Great Isaac Light. Photo: Steve Singer
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GHOSTS of GREAT ISAAC LIGHT/ Elijah Swift Shipwreck
by Steven Danforth Singer
A haunted lighthouse? The Great Isaac Lighthouse sits atop a coral island in the middle of the so-called Bermuda Triangle. It lies about 20 miles NNE of Bimini, Bahamas. Originally built as an exhibit in 1852 for the Great London Exposition, it was later shipped in pieces to Great Isaac Cay in 1859.
Multiple ghosts are said to haunt the site. It’s said that during the construction of the light, a supply ship wrecked off the cay and all were saved but one young boy who was devoured by sharks, and some have reported seeing his poor soul wandering the cay.
Then there’s the story of “The Grey Lady.” A ship was reportedly lost off Isaac in the late 1800’s and all perished except an infant. During a full moon, the Grey Lady is said to wander the grounds searching for her infant son, and her cries have been heard by a number of people.
The light is now automated and her light shines every 15 seconds today, but until 1969, lighthouse keepers manned the site. In August of that year, it was found that the two lighthouse keepers had disappeared and were never heard from again. A hurricane had been in the area a few days earlier, but Isaac was not directly hit, and the lighthouse would have offered refuge. Their disappearance remains a mystery.
We liked to swing by when entering the New Providence Channel. You can’t climb the light as the lower stairs have been removed. It is a spooky place and the abandoned keeper’s house, cistern, and storage buildings remain in a crumbling condition. If sailing near, maybe you’ll catch a glimpse of a ghost!
The disappearance of the two two lighthouse keepers is well known, but I believe the following tale of the shipwreck of the Elijah Swift, told by one of the survivors, is where the story of the "Grey Lady" comes from. The shipwreck of the Elijah Swift happened ten years before the lighthouse was built, and her sorrowful story was soon printed in many newspapers. Is the ghost that of Mrs. Bailey, read on and you be the judge.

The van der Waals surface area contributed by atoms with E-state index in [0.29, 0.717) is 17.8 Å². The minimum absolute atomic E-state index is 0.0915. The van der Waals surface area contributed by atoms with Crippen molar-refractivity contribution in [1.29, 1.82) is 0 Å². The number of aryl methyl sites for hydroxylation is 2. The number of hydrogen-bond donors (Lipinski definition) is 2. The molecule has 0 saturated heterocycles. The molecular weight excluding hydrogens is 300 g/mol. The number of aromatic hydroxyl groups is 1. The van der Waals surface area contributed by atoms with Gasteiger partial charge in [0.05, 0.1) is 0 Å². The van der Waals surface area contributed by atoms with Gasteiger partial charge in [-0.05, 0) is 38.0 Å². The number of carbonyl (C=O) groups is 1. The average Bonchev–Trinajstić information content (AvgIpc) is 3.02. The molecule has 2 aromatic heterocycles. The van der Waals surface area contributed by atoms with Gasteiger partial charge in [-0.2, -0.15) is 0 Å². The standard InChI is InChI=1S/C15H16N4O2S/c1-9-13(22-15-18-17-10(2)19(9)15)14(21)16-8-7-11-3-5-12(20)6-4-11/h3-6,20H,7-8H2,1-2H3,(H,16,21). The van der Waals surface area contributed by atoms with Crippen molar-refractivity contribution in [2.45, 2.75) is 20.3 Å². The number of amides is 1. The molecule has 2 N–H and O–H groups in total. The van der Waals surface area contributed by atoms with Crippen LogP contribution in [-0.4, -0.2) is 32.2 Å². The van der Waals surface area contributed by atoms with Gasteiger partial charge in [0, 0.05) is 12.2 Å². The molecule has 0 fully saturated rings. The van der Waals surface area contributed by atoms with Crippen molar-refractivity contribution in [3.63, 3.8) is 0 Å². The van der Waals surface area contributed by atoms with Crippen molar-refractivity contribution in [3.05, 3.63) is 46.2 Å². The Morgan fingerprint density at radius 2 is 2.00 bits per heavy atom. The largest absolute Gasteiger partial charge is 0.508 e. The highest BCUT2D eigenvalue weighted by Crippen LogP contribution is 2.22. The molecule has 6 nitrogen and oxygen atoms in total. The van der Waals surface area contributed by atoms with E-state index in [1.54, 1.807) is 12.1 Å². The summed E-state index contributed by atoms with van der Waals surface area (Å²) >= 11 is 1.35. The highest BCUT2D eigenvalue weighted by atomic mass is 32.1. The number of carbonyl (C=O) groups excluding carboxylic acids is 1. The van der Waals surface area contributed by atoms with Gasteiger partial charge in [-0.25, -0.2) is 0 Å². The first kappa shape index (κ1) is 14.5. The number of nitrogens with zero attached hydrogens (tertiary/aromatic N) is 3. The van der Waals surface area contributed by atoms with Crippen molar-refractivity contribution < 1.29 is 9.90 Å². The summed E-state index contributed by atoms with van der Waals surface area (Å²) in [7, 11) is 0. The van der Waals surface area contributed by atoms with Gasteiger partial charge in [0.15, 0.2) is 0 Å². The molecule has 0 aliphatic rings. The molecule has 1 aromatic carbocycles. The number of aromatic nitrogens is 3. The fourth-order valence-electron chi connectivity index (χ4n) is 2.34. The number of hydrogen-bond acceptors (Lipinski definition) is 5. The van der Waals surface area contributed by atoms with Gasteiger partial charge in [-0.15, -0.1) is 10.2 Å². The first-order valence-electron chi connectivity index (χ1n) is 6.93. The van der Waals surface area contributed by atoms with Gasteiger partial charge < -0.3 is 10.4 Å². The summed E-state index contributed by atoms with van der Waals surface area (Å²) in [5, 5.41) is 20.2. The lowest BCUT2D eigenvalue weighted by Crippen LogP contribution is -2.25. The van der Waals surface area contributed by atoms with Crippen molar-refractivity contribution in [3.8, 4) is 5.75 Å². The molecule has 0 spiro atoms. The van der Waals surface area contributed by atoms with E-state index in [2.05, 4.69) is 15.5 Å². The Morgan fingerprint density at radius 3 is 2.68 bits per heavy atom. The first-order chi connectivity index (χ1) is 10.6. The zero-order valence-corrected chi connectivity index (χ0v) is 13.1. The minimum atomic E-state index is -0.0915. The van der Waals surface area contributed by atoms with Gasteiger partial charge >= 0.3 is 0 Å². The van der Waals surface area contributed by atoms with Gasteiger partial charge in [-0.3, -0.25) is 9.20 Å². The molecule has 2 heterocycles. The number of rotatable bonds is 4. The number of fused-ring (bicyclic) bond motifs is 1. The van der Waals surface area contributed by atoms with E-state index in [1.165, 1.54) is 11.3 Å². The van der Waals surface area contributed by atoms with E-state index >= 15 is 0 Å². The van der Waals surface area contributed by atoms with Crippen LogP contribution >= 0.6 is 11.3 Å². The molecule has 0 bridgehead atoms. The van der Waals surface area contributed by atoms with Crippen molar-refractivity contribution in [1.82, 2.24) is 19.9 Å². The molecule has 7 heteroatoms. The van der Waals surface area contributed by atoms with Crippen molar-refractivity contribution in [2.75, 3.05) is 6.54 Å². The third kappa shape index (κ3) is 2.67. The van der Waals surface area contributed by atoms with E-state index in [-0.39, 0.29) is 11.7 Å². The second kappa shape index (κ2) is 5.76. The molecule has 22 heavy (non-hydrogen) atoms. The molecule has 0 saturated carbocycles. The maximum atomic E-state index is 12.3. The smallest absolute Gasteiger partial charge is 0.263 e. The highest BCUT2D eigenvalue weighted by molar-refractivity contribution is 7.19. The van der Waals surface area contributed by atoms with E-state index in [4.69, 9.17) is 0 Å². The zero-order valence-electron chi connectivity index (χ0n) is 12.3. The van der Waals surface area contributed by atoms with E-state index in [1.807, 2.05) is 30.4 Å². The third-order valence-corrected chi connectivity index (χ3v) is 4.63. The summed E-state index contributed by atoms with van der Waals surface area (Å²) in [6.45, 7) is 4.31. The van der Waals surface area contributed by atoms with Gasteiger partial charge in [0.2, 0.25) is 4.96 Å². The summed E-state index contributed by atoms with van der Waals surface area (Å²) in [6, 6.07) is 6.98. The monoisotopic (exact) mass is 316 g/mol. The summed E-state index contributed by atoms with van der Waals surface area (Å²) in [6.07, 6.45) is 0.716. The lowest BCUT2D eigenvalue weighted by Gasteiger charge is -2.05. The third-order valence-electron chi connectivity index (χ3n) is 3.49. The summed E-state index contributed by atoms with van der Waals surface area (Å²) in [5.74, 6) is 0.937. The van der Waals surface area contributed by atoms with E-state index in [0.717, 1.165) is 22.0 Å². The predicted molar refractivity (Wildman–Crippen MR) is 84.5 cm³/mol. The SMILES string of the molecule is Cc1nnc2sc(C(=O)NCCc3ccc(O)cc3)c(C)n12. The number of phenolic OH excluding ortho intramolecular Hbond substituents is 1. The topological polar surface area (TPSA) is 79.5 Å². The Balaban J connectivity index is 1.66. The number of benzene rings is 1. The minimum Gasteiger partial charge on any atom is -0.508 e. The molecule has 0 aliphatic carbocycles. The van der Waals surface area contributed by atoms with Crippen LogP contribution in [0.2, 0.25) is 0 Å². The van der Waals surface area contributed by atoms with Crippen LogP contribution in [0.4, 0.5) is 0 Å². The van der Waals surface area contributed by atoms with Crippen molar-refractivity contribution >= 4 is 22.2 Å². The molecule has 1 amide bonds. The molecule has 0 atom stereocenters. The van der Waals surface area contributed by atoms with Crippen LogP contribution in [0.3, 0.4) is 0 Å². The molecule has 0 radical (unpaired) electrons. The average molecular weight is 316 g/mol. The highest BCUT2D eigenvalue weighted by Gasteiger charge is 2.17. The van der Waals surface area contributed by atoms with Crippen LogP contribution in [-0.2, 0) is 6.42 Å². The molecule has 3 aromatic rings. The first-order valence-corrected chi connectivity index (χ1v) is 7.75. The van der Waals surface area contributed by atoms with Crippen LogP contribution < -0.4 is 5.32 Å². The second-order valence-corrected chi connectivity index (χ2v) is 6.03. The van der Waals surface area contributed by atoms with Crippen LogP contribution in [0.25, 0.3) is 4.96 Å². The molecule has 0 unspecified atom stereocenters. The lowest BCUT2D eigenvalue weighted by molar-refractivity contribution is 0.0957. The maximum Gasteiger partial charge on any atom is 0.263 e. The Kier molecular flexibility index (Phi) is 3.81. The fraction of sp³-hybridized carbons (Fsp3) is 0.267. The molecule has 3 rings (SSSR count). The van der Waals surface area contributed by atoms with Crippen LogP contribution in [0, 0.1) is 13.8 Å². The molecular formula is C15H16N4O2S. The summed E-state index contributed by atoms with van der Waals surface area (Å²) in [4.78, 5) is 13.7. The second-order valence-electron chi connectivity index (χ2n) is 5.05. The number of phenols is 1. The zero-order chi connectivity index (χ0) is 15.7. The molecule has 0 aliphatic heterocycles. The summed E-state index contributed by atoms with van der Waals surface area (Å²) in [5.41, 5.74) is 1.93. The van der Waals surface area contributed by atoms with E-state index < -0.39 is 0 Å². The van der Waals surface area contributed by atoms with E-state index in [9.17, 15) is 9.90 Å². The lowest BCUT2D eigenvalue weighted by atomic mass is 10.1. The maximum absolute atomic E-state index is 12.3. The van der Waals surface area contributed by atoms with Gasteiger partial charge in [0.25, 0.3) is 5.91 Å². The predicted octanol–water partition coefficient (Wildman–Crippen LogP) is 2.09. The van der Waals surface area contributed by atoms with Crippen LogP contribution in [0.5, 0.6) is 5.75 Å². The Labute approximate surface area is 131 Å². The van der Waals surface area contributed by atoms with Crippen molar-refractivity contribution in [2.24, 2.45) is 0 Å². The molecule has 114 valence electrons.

The Elijah Swift was a 391 ton bark built in Falmouth, MA, in 1847 (though other sources say Falmouth, ME, after further research and help from David Farnham at the Falmouth Historical Society in Maine, Falmouth, MA is where it was built), and was registered at the port of New York. On Oct. 29, 1849, the bark was anchored about two miles off Great Issac. Her captain was D.S. Nye, and she was from New York and bound for New Orleans. Along with her crew, were thirty-nine passenger including women and children. A gale soon sprung up and she dragged her anchors and soon struck the rocks on the northwest end of the island and began to go to pieces. All made it to shore safely, though many were injured from the sharp rocks due to some having no shoes or little clothing. The storm was getting worse and the waves were starting to wash over this section of the island. Fearing for their safety, they all started to make their way to the island’s high ground on the southeast side of the island. They only got about fifty yards when a great wave washed twenty of them into the ocean. Only nine of the twenty were saved from drowning. The survivors made it through the night and the next morning searched the island for water and any items from the wreck that they could save. To everyone’s amazement, they found a six-week-old baby that had been washed up onto the island who had miraculously survived twenty-six hours there with only minor cuts and bruises. It was the child of a Mrs. N.A. Bailey, who was one of the women who drowned. The surviving women immediately took the child into their care. They all remained on the island for another two and a half days until rescued by the passing ship Bangor. The ship Louisiana was also supposed to have rescued two passengers.